At the same time (11 a.m. Monday, in Room 338) Yukio Masumoto of the Japan Agency for Marine-Earth Science and Technology will kick off a session devoted to the March 2011 disaster as part of the Coastal Environment symposium. Masumoto will speak about ocean dispersion of radioactive Caesium-137 and Iodine-131 after the Fukushima releases, including relationships with tides, surface winds and, in one case study, atmospheric fallout. In his abstract, Masumoto reports, “In the near-shore region, the wind forcing is a dominant factor that controls the flow field, while large-scale currents and eddies advect the radionuclides in the off-shore region.”
Several other Monday morning presentations in the Coastal Environment session feature rapid American responses last spring to adapt and construct viable modeling systems to depict Japan’s waterborne radiation hazards–speakers include Ronald Meris of the Defense Threat Reduction Agency, William Samuels of Science Applications International Corp (SAIC), and  Matthew Ward of Applied Science Associates.
After lunch, in the same session (2 p.m., Room 338) Gayle Sugiyama of Lawrence Livermore National Laboratory will talk about how the U.S. Department of Energy’s National Atmospheric Release Advisory Center provided analyses and predictions of the radioactive plume, estimating the exposure in both Japan and the United States. Guido Cervone of George Mason University (2:15 p.m., Room 338) will show how dispersion modeling helped reconstruct the otherwise unknown sequence of radioactive releases at the Fukushima nuclear plant. Masayuki Takigawa  (1:45 p.m., Room 338) will discuss results from regional transport modeling of the radioactivity dispersion on land and ocean, while Teddy R. Holt of the U.S. Naval Research Laboratory will show passive tracer modeling capabilities with the Fukushima events in a coupled ocean-atmosphere mesoscale modeling system (1:30 p.m., Room 338).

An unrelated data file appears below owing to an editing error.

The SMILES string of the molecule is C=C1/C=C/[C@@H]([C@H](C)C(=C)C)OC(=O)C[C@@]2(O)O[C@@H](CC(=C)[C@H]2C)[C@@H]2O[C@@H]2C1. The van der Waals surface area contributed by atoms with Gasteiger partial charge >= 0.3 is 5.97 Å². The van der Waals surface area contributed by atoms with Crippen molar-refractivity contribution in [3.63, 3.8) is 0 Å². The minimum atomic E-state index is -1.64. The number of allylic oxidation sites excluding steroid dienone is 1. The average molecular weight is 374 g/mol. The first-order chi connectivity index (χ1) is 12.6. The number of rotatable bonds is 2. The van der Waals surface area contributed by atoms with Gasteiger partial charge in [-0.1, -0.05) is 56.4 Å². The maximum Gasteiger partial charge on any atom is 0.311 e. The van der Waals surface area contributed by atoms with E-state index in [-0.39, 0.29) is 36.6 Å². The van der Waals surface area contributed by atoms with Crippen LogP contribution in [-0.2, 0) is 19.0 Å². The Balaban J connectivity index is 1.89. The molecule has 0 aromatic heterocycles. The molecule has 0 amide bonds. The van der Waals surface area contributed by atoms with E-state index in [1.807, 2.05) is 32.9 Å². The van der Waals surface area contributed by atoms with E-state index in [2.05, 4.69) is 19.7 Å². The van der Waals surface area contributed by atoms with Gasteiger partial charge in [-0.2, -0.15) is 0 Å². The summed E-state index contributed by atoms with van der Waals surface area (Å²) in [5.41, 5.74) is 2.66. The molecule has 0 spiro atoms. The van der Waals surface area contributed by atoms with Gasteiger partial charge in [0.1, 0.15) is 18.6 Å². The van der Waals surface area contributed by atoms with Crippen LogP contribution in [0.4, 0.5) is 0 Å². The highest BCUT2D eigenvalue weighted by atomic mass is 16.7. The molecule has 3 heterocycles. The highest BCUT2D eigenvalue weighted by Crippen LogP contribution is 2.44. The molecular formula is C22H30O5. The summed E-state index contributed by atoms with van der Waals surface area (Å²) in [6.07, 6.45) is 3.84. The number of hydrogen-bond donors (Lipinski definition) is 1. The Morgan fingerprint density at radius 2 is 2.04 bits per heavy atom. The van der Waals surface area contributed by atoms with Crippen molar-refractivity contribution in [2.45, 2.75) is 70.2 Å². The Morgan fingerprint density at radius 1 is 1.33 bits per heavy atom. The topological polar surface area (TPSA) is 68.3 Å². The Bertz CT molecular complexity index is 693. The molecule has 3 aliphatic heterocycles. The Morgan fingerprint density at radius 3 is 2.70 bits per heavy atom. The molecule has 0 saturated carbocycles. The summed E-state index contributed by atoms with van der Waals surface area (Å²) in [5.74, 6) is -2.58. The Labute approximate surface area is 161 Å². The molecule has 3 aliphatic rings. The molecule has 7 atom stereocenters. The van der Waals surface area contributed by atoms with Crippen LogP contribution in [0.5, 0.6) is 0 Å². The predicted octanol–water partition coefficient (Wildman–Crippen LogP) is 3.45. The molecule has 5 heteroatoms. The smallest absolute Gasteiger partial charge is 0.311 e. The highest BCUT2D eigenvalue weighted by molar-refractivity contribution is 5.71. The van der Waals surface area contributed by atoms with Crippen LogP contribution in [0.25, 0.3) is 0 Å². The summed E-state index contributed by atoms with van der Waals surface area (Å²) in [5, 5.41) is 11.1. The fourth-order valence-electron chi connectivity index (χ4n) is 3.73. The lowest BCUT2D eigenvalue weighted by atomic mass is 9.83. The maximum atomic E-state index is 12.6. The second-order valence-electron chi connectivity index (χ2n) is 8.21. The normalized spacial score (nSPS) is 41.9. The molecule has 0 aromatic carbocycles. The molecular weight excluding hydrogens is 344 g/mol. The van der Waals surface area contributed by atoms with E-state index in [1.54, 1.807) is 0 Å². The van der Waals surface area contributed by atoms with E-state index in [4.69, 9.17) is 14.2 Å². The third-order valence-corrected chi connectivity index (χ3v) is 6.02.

In a parallel session of the Coastal Environment Conference next door (1:45 p.m., Room 337) Nathan Becker of NOAA/NWS will discuss calculations of detection times for various configurations of the sensors for the Pacific tsunami warning system, concluding that, “for global tsunami hazard mitigation the installation of about 100 additional carefully-selected coastal sea-level gauges could greatly improve the speed of tsunami detection and characterization.”